The Solid Mandala's outcome is also familiar, if not exactly a resolution. Is it not familiar because Joseph Furphy has already concluded likewise, leaving us at the last in the hands of a phantom identity, a trickster, a figure whom Jung tells us "in his clearest manifestation . . . is a faithful reflection of an absolutely undifferentiated human consciousness, corresponding to a psyche that has hardly left the animal level"?11 Or, if I may be allowed so to put it, in the hands of a meerschaum pipe, the mighty pipe that smokes his fiction?
1 A Sense of Place in the New Literatures in English, ed. Peggy Nightingale (St. Lucia: Q'ld., 1986) 22 - 31.
2 Bill Ashcroft, Gareth Griffiths, and Helen Tiffin, The Empire Writes Back, Theory and Practice in Post-Colonial Literatures (London and New York: Routledge, 1989) passim.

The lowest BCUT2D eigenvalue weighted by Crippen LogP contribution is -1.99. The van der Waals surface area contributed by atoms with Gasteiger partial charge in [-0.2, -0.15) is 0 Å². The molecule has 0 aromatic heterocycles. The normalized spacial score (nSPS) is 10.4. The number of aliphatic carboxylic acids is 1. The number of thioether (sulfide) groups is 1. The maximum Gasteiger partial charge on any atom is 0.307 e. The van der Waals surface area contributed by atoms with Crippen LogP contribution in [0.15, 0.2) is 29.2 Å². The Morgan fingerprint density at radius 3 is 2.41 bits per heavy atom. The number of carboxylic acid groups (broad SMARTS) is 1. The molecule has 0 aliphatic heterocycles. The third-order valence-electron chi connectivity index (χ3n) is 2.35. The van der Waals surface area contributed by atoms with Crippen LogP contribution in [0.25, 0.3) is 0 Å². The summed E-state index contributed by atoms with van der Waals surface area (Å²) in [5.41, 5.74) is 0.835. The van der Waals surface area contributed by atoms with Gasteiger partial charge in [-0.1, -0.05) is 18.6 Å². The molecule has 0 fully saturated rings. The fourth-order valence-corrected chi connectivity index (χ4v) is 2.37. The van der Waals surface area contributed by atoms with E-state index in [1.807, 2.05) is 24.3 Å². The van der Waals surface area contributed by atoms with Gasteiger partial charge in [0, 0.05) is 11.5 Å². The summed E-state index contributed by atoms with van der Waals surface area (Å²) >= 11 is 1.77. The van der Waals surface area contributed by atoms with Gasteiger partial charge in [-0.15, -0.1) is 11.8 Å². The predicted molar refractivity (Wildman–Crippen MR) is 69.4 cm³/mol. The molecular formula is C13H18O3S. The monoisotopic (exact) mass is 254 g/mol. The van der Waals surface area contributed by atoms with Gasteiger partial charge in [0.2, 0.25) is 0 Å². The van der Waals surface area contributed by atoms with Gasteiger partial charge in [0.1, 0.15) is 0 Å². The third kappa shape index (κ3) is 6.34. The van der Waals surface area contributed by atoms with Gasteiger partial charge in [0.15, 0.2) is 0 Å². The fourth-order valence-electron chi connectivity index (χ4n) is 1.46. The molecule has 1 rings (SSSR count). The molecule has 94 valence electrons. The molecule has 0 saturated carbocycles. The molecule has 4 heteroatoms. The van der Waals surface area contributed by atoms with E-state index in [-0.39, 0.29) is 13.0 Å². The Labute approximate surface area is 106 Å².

3 Marcus Clarke (London: Oxford University Press, 1958).
4 Quoted by John Barnes, in The Order of Things: A Life of Joseph Furphy (Melbourne: Oxford University Press, 1990) 201.
5 Barnes, 210.
6 Barnes, 221.
7 Furphy to Miles Franklin, letter of 28 March, 1904, in Joseph Furphy: The Legend of a Man and his Book, Miles Franklin, in association with Kate Baker, (Sydney: Angus and Robertson, 1944) 96.
8 Julian Croft mentions a popular belief that such acts would be committed by the Irish. See The Life and Opinions of Tom Collins (St. Lucia: University of Queensland Press, 1991) 149-50.
9 Introduction to Such is Life (London: Hogarth Press, 1986) vii.
10 Such hybridity is perhaps analogous to the doublings Croft sees in the novel, as on page 146: "it is tempting to see it as a bid by Furphy to crystallise many of his contradictory feelings. . . . He might indeed have crystallised them, but they do not exhibit a unified structure, more a symmetry of opposing forces."
11 C. G. Jung, "On the Psychology of the Trickster Figure," in The Archetypes and the Collective Unconscious, Collected Works, vol. 9, 255-72.